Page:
Picture Credit: The Geological Society (London)

The Geological Society has had the map fully restored and digitised.  As from today, it will be available to view on line on the Geological Society’s website.  This copy of the map itself will be stored back in the archives, this time properly catalogued.  A paper copy of the “Smith map” will be put on display in Burlington House, (London) the home of the Geological Society.

The Beautifully Illustrated Geological Map of the Cotswolds (William Smith)

Beautifully illustrated geological map.

Beautifully illustrated geological map.

Picture Credit: The Geological Society (London)

To see the map and other important geological images on line: The Picture Library of the Geological Society

Now, we at Everything Dinosaur don’t want to be cynical but today, March 23rd, is the anniversary of the birth of William Smith.  He was born on this day in 1769 in the county of Oxfordshire.  We think the timing of this announcement regarding the re-discovery has a lot to do with publicising an event taking place later on today, when Sir David Attenborough will be unveiling a plaque in tribute to the “Father of English Geology” at his former London residence – 15 Buckingham Street.  During his life, as William Smith strived to forge a reputation amongst academics, his lowly beginnings as the son of a blacksmith meant that his views and findings were often disregarded by those who perceived themselves to be of a higher class.  Class distinctions blighted the lives of many pioneers in geology and palaeontology during the Georgian and Victorian times.  However, William Smith and his contribution to our understanding of the world is now recognised and his map of England, Wales and parts of Scotland remains one of the most significant maps ever produced.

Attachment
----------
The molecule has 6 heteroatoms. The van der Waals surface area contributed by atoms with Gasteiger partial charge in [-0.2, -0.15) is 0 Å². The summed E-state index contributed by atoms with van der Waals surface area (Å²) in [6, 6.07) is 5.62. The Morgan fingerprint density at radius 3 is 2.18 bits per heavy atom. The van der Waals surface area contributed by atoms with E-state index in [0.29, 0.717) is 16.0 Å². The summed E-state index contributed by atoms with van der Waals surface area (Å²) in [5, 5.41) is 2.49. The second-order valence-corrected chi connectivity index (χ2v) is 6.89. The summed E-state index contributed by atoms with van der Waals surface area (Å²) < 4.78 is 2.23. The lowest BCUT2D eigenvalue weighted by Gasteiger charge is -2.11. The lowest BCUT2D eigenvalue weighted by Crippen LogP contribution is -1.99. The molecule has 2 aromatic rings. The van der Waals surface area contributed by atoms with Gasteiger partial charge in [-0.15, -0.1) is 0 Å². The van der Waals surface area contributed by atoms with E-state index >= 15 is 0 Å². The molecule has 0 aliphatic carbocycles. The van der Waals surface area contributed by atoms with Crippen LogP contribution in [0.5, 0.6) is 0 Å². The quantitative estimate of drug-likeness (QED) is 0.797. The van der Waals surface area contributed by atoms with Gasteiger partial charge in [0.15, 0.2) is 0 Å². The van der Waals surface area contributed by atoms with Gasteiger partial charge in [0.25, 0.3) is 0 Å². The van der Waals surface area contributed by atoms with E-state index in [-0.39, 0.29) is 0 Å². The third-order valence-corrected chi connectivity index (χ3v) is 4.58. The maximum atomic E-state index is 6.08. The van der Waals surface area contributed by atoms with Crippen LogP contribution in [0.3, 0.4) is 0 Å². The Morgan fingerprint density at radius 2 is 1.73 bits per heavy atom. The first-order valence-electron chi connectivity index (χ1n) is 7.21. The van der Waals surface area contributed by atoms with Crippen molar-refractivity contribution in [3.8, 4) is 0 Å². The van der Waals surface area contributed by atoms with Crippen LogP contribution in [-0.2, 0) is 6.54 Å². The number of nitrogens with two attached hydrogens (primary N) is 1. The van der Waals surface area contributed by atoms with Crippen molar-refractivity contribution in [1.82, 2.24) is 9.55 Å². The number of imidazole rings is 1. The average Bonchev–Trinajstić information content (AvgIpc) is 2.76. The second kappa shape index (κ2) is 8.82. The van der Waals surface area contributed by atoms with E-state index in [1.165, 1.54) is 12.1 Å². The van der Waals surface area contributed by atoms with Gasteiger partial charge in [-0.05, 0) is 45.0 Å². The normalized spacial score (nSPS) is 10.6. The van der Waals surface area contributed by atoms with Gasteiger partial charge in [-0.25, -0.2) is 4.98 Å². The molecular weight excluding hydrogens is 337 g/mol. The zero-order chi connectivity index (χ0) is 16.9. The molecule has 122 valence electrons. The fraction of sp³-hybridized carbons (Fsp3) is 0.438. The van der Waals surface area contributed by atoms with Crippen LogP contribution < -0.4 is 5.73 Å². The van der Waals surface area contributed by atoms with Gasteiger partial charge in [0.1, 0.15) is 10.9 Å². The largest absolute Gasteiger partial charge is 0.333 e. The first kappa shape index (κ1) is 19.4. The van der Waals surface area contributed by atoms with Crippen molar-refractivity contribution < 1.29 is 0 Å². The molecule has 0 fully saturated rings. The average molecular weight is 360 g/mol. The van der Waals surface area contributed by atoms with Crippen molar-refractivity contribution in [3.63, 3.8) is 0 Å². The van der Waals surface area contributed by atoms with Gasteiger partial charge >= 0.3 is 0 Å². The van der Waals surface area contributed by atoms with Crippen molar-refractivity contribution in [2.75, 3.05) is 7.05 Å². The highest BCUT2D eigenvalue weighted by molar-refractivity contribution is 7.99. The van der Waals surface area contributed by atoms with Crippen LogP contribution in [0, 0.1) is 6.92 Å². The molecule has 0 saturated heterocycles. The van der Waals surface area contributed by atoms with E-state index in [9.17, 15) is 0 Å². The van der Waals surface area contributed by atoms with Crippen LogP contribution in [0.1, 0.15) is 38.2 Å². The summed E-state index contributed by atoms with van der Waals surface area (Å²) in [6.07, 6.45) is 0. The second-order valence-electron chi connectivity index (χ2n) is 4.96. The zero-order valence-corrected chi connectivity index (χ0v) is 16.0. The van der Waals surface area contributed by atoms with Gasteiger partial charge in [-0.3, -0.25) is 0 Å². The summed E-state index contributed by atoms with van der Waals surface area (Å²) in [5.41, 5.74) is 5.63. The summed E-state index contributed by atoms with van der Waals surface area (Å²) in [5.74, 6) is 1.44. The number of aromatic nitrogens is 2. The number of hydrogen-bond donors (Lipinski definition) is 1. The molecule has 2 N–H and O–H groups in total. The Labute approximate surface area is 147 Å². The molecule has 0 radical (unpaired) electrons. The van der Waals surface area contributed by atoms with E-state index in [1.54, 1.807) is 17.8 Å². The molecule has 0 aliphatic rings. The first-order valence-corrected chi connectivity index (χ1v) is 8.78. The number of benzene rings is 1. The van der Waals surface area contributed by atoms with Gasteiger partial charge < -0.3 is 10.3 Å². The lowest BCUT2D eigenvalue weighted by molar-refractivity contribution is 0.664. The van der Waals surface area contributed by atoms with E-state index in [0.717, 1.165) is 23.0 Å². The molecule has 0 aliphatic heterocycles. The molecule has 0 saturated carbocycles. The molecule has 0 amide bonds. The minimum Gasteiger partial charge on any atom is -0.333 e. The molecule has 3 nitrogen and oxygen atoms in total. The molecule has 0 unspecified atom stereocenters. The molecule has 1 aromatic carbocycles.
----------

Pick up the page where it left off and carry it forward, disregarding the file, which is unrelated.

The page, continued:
Why was the Map So Important?

The map certainly helped landowners and that part of Georgian society that owned mines.  It helped stoke (literally) the Industrial Revolution but it did something else, as William Smith traversed the British Isles making his map, he noticed that certain types of sedimentary rock, although far apart contained the same types of fossils.  We shall let John Henry explain just how significant this realisation was: